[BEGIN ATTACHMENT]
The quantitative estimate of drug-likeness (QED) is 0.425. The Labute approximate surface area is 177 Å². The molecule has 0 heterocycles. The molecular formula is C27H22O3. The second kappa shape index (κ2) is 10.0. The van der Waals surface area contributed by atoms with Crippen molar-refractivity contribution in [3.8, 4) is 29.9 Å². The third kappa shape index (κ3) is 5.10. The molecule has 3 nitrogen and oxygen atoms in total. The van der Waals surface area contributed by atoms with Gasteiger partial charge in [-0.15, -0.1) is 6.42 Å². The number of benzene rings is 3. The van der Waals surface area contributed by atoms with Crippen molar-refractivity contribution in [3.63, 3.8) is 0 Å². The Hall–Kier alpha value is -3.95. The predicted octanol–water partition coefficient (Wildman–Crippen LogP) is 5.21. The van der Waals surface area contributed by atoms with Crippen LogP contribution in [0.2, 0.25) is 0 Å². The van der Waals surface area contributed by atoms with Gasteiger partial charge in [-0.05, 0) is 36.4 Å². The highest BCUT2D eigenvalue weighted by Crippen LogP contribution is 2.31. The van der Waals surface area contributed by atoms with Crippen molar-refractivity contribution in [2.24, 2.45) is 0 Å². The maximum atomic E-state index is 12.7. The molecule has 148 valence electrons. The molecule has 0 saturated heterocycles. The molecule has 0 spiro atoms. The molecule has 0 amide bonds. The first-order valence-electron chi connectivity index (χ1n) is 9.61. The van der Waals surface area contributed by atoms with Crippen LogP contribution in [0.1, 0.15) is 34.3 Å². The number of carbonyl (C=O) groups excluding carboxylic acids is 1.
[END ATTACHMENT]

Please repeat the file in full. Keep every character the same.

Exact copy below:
The quantitative estimate of drug-likeness (QED) is 0.425. The Labute approximate surface area is 177 Å². The molecule has 0 heterocycles. The molecular formula is C27H22O3. The second kappa shape index (κ2) is 10.0. The van der Waals surface area contributed by atoms with Crippen molar-refractivity contribution in [3.8, 4) is 29.9 Å². The third kappa shape index (κ3) is 5.10. The molecule has 3 nitrogen and oxygen atoms in total. The van der Waals surface area contributed by atoms with Gasteiger partial charge in [-0.15, -0.1) is 6.42 Å². The number of benzene rings is 3. The van der Waals surface area contributed by atoms with Crippen molar-refractivity contribution in [3.63, 3.8) is 0 Å². The Hall–Kier alpha value is -3.95. The predicted octanol–water partition coefficient (Wildman–Crippen LogP) is 5.21. The van der Waals surface area contributed by atoms with Crippen LogP contribution in [0.2, 0.25) is 0 Å². The van der Waals surface area contributed by atoms with Gasteiger partial charge in [-0.05, 0) is 36.4 Å². The highest BCUT2D eigenvalue weighted by Crippen LogP contribution is 2.31. The van der Waals surface area contributed by atoms with Crippen molar-refractivity contribution in [2.24, 2.45) is 0 Å². The maximum atomic E-state index is 12.7. The molecule has 148 valence electrons. The molecule has 0 saturated heterocycles. The molecule has 0 spiro atoms. The molecule has 0 amide bonds. The first-order valence-electron chi connectivity index (χ1n) is 9.61. The van der Waals surface area contributed by atoms with Crippen LogP contribution in [0.1, 0.15) is 34.3 Å². The number of carbonyl (C=O) groups excluding carboxylic acids is 1.